AG James Calls on Federal Aviation Administration to Prevent Airlines
from Selling Tickets for Flights They Cannot Provide on Time
NEW YORK – New York Attorney General Letitia James today urged the US Department of Transportation (DOT) to take action to address widespread airline cancellations and delays, which have disrupted travel plans for millions of consumers nationwide. During the first half of 2022, 2.8 percent of flights were canceled, a 33 percent increase from the same time in 2019. New York City area airports have had the highest summer cancellation rates in the country, with Newark Liberty International ranking first in cancellations, LaGuardia ranking second, and JFK International ranking ninth. Airlines appear to be advertising and booking flights they do not have the personnel to operate, which has caused delays and forced consumers to incur additional travel costs. In a letter to US Transportation Secretary Pete Buttigieg, Attorney General James calls on the Federal Aviation Administration (FAA) to implement more stringent measures to keep airlines in line and remedy any harm to consumers.
“Airlines knowingly advertising and booking flights they do not have the adequate staff to operate are flying in the face of the law,” they said Attorney General James. “Travelers are forced to miss important events, pay more, or change their entire travel plan because airlines are failing at their most basic function. The skyrocketing number of flight cancellations and delays in airports across the country is unacceptable and travelers have endured too much confusion and frustration. I urge the US Department of Transportation to increase its oversight and regulation of airlines that are skirting the rules and causing disruptions for travelers.”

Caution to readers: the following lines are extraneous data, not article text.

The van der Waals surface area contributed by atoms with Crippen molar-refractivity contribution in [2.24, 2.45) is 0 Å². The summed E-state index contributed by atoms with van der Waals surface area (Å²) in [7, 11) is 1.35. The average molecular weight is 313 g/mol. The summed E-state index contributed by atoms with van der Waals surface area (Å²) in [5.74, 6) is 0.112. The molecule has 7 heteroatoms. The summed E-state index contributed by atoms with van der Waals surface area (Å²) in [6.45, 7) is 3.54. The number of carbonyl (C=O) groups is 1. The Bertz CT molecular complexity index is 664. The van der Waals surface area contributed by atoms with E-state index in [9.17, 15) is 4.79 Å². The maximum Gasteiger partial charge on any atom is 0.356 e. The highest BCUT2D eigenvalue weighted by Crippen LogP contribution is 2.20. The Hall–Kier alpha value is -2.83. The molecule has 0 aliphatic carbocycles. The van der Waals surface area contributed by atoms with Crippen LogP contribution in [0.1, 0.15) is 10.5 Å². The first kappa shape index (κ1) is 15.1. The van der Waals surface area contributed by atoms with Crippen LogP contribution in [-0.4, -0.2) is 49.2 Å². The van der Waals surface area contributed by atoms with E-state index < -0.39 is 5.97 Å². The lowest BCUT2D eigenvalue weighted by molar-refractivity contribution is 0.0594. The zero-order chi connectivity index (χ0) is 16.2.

The Office of the Attorney General (OAG) has received numerous complaints from New York consumers who suffered cancellations from various airlines, including passengers who were offered rescheduled flights as late as five days after their canceled flights. One couple whose flight was canceled was left with no choice but to drive from Buffalo to Newark so that they could still make their connecting international flight. A mother from Rochester who was visiting Florida with her two young children had her flight canceled then rescheduled to the following day only for that flight to be canceled as well. The family was stranded in the airport, having already checked their children’s car seats with the airline and needed to return home due to their infant’s specialized dietary needs. The family had little choice except to book flights on another airline, spending more than $1,100 to do so — for which they were not compensated.
Attorney General James’ letter explains that airlines have engaged in a practice of selling tickets while knowing that there is an unacceptably high risk they do not have the adequate personnel to provide all the flights they have advertised and booked. The airlines then keep the money paid by the passengers for the originally reserved flights as if the airlines had provided the services they promised.
The DOT, which oversees the Federal Aviation Administration (FAA), has extensive powers to regulate airlines and improve their practices. In her letter, Attorney General James provides recommendations to the FAA to prevent cancellations and delays, including requiring airlines to:
- Advertise and sell only as many flights as they have adequate personnel to fly and support,
- Provide full or partial refunds when flights are canceled or rescheduled, and,
- Provide passengers additional payments to compensate them for the additional costs they incur when dealing with flight delays and cancellations, including payments for hotel stays, taxi fares, car rentals, and gasoline.
Today’s letter is the latest action Attorney General James has taken to push the federal government to improve airline service and protect the rights of airline passengers. In September 2021, Attorney General James urged Secretary Buttigieg and FAA Administrator Stephen Dickson to take action to end airline “slot-squatting,” a practice where airlines occupy flight slots at airports but under-utilize them, holding on to slots simply to prevent them from being used by their competitors. In her September 21 letter, Attorney General James urged FAA to adopt a use-it-or-lose-it policy that would prevent the slot-squatting practice and instead allocate slots to airlines that would best use the slots to provide service to passengers.